The prevalence of mental health issues in the general pediatric population is high, increasing in frequency from childhood through adolescence. Data from the National Health and Nutrition Examination Survey show that the 12-month prevalence of mental health disorders for children aged 8-15 years is 13.1%. The National Institute of Mental Health indicates that the lifetime prevalence of mental health disorders in children aged 13-18 years is 46.2%, with the lifetime prevalence of “severe disorders” being 21.4%.3 In decreasing order of frequency, this grouping of mental health disorders includes:
• Attention-deficit hyperactivity disorder
• Mood disorders
• Conduct disorder
• Anxiety disorders
• Panic disorders
• Eating disorders
One study published by PMC found the following:
"We found evidence of a significant, cross-sectional relationship between unhealthy dietary patterns and poorer mental health in children and adolescents. We observed a consistent trend for the relationship between good-quality diet and better mental health and some evidence for the reverse."
The study goes on to say:
"Dietary intake may also have a direct impact on various biological systems and mechanisms that underpin depression, including oxidative processes, the functioning of the immune system, and levels of salient brain proteins. For example, in patients with depression, markers of systemic inflammation are often significantly greater than in controls, which is indicative of immune system dysregulation. Studies have indicated that markers of inflammation are positively correlated with components of a poor diet, and a healthy diet is associated with reduced inflammation. The available evidence also suggests that high-fat, high-sugar diets can affect proteins that are important in brain development, such as the signaling molecule brain-derived neurotrophic factor. Brain-derived neurotrophic factor is often reduced in patients with depression,35 and when its synthesis is increased, symptoms of depression can improve."
There seems to be a disconnect between how we are raising children, what we are putting into their bodies and how it is affecting them.
1. Reduce/Remove Sugar
Cutting sugar from our diet may be easier said than done; we are bombarded with advertisements for convenience foods and tasty treats. But even seemingly healthful foods can have high levels of hidden sugars. These culprits include breakfast cereals, sauces (including ketchup and pasta sauce), flavored milks, wholemeal bread, and many products labeled as low fat, such as fruit yogurts. Smoothies and fruit juices for children were in the spotlight last year in an article published in BMJ Open. The authors noted that per standard portion, "over 40 percent of products surveyed contained at least 19 grams of sugar - a child's entire maximum daily amount of free sugars." High sugar levels have also been reported in baby and toddler food products. One way to keep tabs on sugar consumption is to become familiar with nutritional labels. While the list of ingredients might claim no added sugars, the nutrition facts panel will show the amount of carbohydrates and sugars in the product.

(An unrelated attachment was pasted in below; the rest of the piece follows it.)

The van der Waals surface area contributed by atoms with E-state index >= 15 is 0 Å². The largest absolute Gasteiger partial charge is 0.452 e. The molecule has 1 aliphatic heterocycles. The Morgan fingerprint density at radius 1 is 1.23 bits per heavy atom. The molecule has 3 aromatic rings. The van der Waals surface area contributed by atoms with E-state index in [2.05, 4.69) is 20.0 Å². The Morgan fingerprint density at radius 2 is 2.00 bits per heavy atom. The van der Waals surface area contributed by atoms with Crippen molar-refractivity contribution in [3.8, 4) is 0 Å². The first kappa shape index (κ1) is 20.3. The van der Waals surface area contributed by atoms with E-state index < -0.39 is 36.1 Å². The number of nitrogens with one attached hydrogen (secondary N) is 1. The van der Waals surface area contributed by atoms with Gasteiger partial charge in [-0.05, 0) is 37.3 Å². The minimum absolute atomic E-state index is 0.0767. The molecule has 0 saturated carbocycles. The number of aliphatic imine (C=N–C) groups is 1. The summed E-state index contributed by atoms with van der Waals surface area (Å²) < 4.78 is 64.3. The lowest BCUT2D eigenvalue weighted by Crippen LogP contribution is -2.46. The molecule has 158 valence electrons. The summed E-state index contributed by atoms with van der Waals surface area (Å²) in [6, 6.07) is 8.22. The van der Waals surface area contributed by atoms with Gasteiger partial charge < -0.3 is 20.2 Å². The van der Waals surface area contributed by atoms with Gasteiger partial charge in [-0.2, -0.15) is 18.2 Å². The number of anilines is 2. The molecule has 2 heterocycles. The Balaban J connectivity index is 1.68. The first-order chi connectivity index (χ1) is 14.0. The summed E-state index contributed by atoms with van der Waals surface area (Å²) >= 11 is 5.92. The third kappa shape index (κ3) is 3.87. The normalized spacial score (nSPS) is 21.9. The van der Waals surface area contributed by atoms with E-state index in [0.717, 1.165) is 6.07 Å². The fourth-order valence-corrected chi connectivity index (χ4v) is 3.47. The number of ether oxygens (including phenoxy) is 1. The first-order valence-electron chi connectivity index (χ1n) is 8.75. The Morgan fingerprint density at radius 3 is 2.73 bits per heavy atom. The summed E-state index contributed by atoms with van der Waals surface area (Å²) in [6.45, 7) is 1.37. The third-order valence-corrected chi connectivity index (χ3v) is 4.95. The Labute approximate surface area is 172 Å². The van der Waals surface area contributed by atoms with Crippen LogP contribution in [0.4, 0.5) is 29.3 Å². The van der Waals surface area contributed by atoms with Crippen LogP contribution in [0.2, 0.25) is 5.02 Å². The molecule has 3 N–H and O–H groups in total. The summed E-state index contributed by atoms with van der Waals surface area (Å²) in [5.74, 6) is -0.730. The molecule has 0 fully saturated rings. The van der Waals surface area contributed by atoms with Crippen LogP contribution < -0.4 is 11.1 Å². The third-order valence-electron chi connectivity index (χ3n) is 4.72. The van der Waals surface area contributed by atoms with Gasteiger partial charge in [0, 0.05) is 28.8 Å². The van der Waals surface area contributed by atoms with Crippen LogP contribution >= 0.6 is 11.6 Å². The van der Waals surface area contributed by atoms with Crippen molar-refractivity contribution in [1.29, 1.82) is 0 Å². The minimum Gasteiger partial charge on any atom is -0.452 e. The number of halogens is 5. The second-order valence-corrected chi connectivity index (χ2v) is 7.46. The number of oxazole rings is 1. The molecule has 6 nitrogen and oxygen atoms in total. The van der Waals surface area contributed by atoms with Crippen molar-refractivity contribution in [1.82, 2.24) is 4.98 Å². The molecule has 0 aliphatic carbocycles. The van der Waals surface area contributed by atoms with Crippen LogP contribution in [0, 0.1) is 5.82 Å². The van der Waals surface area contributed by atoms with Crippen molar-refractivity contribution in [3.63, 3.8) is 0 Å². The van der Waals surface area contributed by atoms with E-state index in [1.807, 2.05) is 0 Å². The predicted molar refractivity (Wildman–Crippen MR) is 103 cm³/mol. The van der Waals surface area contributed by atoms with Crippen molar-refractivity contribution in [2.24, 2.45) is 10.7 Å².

What is the evidence that cutting down on sugars will have health benefits?
Studies have indicated that individuals who experience depression benefit from eating a healthful diet.
Importantly, choosing foods that are low in refined ingredients, such as sugar, but high in omega-3 fatty acids, vitamins, and minerals can relieve the symptoms of depression. Scientists think that the power of these foods lies in promoting good brain health.
2. Back to Basics
Children need to do REAL things that teach them lessons and values. Simple everyday things like making their beds and doing mundane chores helps reduce the constant brain stimulation that they are otherwise experiencing. Good old things like raising a puppy, growing something, building something or playing board games are great ways to keep kids engaged in something with lasting effects. Kids who spend too much time on devices are prone to depression and anxiety for a number of reasons, you can find out more here.
3. Keep Their Gut Healthy
We know that the microbiota can influence human health in three major ways: direct communication (yes, they are whispering to you via your vagus nerve), hormonal, and immune system effects. It stands to reason these same pathways would exist in children too. Supporting the gut diversity of a child with good lifestyle habits including lots of sleep, plenty of play outdoors, healthy food, and avoiding antibiotics unless necessary is a great way to make both your child and their gut as happy and healthy as can be. The best way to support a healthy gut is with fermented foods and of course probiotics.
4. Follow our Top Ten
A simple way to keep kids on track with living a healthy lifestyle and maintaining balance is by following our Top Ten Healthy Habits!